As a former teacher and current student, my year still revolves around the academic calendar. Around the end of August I start to come to terms with the end of summer and the arrival of fall, which means a new school year and the start of a new Jewish year. This month my daughter, Noa, starts first grade at Cohen Hillel Academy. She often talks with her friend Sasha about how much they love and adore their school, which gives me a warm, fuzzy feeling and makes me feel that the money my wife and I spend on Jewish day school is worthwhile. During a recent play date I decided to give Noa and Sasha a playful quiz to see if what they had learned about Jewish holidays in kindergarten had sunk in (you know, in case it comes up later on the SAT).

Noa, left, and Sasha

Me: “Noa and Sasha, do you remember what holidays are coming up in September?”

Noa: “Um, Chanukah?”

Me: “Not quite. That’s in December this year.”

Sasha: “Yom Kippur?”

Me: “Yep, that’s a biggie, which comes 10 days later, in October. What else?”

Noa: “The birthday one? The New Year?”

Me: “Rosh Hashanah! You’re right! Do you remember anything from kindergarten about the ways we celebrate Rosh Hashanah and Yom Kippur?”

Noa: “My teacher talked to us about apologizing.”

Sasha: “And we threw breadcrumbs into the ocean!”

Me: “Do you remember what you thought about as you were throwing those crumbs in?”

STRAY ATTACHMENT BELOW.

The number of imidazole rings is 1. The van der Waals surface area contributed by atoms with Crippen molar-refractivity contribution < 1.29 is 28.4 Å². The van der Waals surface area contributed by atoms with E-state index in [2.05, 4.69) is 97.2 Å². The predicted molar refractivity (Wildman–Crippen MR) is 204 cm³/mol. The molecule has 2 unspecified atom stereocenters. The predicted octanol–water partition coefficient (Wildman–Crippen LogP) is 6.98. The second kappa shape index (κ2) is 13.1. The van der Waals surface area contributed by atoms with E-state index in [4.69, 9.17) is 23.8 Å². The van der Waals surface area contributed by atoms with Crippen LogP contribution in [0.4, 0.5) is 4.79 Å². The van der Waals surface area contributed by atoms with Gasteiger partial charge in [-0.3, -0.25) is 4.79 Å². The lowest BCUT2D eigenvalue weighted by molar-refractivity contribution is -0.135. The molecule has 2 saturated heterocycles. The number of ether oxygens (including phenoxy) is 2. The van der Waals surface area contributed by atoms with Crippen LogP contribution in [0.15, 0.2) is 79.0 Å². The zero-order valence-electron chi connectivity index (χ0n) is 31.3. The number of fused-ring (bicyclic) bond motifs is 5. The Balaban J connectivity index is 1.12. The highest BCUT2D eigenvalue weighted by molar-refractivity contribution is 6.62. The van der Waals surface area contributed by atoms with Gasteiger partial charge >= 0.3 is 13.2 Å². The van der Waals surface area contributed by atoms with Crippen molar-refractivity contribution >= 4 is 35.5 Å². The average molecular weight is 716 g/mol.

Noa: “All of our mistakes, and saying sorry.”

Me: “What kinds of things did you have to apologize for? Do you remember?”

Sasha: “We fought a lot last year about what games to play. I’d say, ‘I want this game!’ And Noa would say that she wanted another game. We’d sometimes even fight in school! Mrs. Sidman would have to come and tell us to stop.”

Me: “Can you two think of different ways to figure out how to play this year without fighting?”

Noa: “I think we should just take turns. I also should apologize to you for when I’d yell at you for making my bath too cold.”

Me: “I’ll accept that apology; you know I don’t like being yelled at. Besides, now I make your baths very warm!”

Sasha: “And I need to apologize to my [2-year-old] sister, Meirav, for saying silly things to her. I like to teach her to say silly words and my mom gets mad because she doesn’t want her to grow up being silly!”

Me: “Maybe it’s your mom who could use an apology in this case?”

Sasha: “Yeah, maybe. I think Meirav likes saying silly words.”

At that point our conversation ended, but I’d say both girls passed my little holiday quiz with flying colors (and giggled a lot in the process). And, let’s be honest, who doesn’t like saying silly words?

Here’s to a happy and healthy New Year, celebrated with family and good friends. L’shanah tovah!

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